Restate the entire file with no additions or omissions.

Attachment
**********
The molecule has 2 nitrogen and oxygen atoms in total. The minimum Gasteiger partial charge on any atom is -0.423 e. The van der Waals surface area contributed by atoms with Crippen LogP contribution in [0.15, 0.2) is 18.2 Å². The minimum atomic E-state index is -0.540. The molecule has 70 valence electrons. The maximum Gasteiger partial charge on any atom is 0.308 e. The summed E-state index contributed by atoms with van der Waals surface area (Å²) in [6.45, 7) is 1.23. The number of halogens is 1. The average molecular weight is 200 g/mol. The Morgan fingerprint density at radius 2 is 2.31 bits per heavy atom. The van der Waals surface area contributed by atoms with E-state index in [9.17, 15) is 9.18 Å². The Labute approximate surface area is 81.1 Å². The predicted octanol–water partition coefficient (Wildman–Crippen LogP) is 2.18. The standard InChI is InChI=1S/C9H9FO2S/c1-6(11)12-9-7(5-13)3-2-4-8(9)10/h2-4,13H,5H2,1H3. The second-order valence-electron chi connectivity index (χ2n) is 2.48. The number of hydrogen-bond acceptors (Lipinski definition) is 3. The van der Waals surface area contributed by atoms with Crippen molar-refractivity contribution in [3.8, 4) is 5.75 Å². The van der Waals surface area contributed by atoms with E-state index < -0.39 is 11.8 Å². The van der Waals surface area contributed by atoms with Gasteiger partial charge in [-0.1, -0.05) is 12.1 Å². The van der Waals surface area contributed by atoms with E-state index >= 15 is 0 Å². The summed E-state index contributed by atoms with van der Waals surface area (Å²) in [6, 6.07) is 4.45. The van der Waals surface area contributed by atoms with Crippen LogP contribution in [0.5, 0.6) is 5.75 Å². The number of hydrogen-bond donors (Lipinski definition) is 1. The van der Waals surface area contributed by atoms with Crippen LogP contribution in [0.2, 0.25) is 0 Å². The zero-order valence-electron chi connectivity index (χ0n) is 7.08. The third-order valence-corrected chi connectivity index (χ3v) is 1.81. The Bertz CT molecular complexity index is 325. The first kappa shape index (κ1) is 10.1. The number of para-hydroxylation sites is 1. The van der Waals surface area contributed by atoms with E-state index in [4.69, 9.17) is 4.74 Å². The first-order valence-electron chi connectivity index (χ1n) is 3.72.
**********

The molecule has 2 nitrogen and oxygen atoms in total. The minimum Gasteiger partial charge on any atom is -0.423 e. The van der Waals surface area contributed by atoms with Crippen LogP contribution in [0.15, 0.2) is 18.2 Å². The minimum atomic E-state index is -0.540. The molecule has 70 valence electrons. The maximum Gasteiger partial charge on any atom is 0.308 e. The summed E-state index contributed by atoms with van der Waals surface area (Å²) in [6.45, 7) is 1.23. The number of halogens is 1. The average molecular weight is 200 g/mol. The Morgan fingerprint density at radius 2 is 2.31 bits per heavy atom. The van der Waals surface area contributed by atoms with E-state index in [9.17, 15) is 9.18 Å². The Labute approximate surface area is 81.1 Å². The predicted octanol–water partition coefficient (Wildman–Crippen LogP) is 2.18. The standard InChI is InChI=1S/C9H9FO2S/c1-6(11)12-9-7(5-13)3-2-4-8(9)10/h2-4,13H,5H2,1H3. The second-order valence-electron chi connectivity index (χ2n) is 2.48. The number of hydrogen-bond acceptors (Lipinski definition) is 3. The van der Waals surface area contributed by atoms with Crippen molar-refractivity contribution in [3.8, 4) is 5.75 Å². The van der Waals surface area contributed by atoms with E-state index < -0.39 is 11.8 Å². The van der Waals surface area contributed by atoms with Gasteiger partial charge in [-0.1, -0.05) is 12.1 Å². The van der Waals surface area contributed by atoms with E-state index >= 15 is 0 Å². The summed E-state index contributed by atoms with van der Waals surface area (Å²) in [6, 6.07) is 4.45. The van der Waals surface area contributed by atoms with Crippen LogP contribution in [0.5, 0.6) is 5.75 Å². The number of hydrogen-bond donors (Lipinski definition) is 1. The van der Waals surface area contributed by atoms with Crippen LogP contribution in [0.2, 0.25) is 0 Å². The zero-order valence-electron chi connectivity index (χ0n) is 7.08. The third-order valence-corrected chi connectivity index (χ3v) is 1.81. The Bertz CT molecular complexity index is 325. The first kappa shape index (κ1) is 10.1. The number of para-hydroxylation sites is 1. The van der Waals surface area contributed by atoms with E-state index in [4.69, 9.17) is 4.74 Å². The first-order valence-electron chi connectivity index (χ1n) is 3.72.